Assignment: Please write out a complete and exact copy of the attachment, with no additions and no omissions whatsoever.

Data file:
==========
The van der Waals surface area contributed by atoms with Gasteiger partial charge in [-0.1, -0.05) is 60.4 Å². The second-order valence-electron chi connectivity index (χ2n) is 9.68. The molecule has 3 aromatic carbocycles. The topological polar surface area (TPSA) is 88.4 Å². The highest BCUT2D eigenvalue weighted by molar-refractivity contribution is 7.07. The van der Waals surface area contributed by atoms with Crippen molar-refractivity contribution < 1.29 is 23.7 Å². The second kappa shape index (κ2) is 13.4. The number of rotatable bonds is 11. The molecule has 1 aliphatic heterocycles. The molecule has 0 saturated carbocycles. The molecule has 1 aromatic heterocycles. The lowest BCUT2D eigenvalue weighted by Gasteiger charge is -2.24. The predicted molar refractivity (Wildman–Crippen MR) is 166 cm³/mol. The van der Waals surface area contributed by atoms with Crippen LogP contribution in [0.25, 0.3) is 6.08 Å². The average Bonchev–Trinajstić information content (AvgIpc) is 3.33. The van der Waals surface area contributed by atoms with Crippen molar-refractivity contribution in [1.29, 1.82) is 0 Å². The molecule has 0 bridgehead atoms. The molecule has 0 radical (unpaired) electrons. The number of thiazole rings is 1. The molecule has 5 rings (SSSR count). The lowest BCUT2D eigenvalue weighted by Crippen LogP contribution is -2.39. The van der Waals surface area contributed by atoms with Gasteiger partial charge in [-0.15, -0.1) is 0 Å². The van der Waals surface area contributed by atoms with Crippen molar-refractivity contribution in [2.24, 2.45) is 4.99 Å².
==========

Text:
The van der Waals surface area contributed by atoms with Gasteiger partial charge in [-0.1, -0.05) is 60.4 Å². The second-order valence-electron chi connectivity index (χ2n) is 9.68. The molecule has 3 aromatic carbocycles. The topological polar surface area (TPSA) is 88.4 Å². The highest BCUT2D eigenvalue weighted by molar-refractivity contribution is 7.07. The van der Waals surface area contributed by atoms with Crippen molar-refractivity contribution < 1.29 is 23.7 Å². The second kappa shape index (κ2) is 13.4. The number of rotatable bonds is 11. The molecule has 1 aliphatic heterocycles. The molecule has 0 saturated carbocycles. The molecule has 1 aromatic heterocycles. The lowest BCUT2D eigenvalue weighted by Gasteiger charge is -2.24. The predicted molar refractivity (Wildman–Crippen MR) is 166 cm³/mol. The van der Waals surface area contributed by atoms with Crippen LogP contribution in [0.25, 0.3) is 6.08 Å². The average Bonchev–Trinajstić information content (AvgIpc) is 3.33. The van der Waals surface area contributed by atoms with Crippen molar-refractivity contribution in [1.29, 1.82) is 0 Å². The molecule has 0 bridgehead atoms. The molecule has 0 radical (unpaired) electrons. The number of thiazole rings is 1. The molecule has 5 rings (SSSR count). The lowest BCUT2D eigenvalue weighted by Crippen LogP contribution is -2.39. The van der Waals surface area contributed by atoms with Gasteiger partial charge in [-0.15, -0.1) is 0 Å². The van der Waals surface area contributed by atoms with Crippen molar-refractivity contribution in [2.24, 2.45) is 4.99 Å².